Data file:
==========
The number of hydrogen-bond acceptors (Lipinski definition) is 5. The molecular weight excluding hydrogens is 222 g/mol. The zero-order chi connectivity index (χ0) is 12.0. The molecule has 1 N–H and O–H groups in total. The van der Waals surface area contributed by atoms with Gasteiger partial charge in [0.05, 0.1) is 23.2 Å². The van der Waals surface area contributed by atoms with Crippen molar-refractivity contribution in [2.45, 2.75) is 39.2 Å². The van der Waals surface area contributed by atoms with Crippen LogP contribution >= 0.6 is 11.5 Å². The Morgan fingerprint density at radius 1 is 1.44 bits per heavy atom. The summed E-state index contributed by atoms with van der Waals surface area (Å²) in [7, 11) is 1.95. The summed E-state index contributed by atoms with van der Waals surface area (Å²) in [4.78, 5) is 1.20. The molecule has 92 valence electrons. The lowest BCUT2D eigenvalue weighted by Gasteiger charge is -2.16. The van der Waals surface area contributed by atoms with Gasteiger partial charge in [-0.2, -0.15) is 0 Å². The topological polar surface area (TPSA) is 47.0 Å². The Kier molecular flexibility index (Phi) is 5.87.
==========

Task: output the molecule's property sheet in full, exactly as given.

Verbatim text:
The number of hydrogen-bond acceptors (Lipinski definition) is 5. The molecular weight excluding hydrogens is 222 g/mol. The zero-order chi connectivity index (χ0) is 12.0. The molecule has 1 N–H and O–H groups in total. The van der Waals surface area contributed by atoms with Gasteiger partial charge in [0.05, 0.1) is 23.2 Å². The van der Waals surface area contributed by atoms with Crippen molar-refractivity contribution in [2.45, 2.75) is 39.2 Å². The van der Waals surface area contributed by atoms with Crippen LogP contribution >= 0.6 is 11.5 Å². The Morgan fingerprint density at radius 1 is 1.44 bits per heavy atom. The summed E-state index contributed by atoms with van der Waals surface area (Å²) in [7, 11) is 1.95. The summed E-state index contributed by atoms with van der Waals surface area (Å²) in [4.78, 5) is 1.20. The molecule has 92 valence electrons. The lowest BCUT2D eigenvalue weighted by Gasteiger charge is -2.16. The van der Waals surface area contributed by atoms with Gasteiger partial charge in [-0.2, -0.15) is 0 Å². The topological polar surface area (TPSA) is 47.0 Å². The Kier molecular flexibility index (Phi) is 5.87.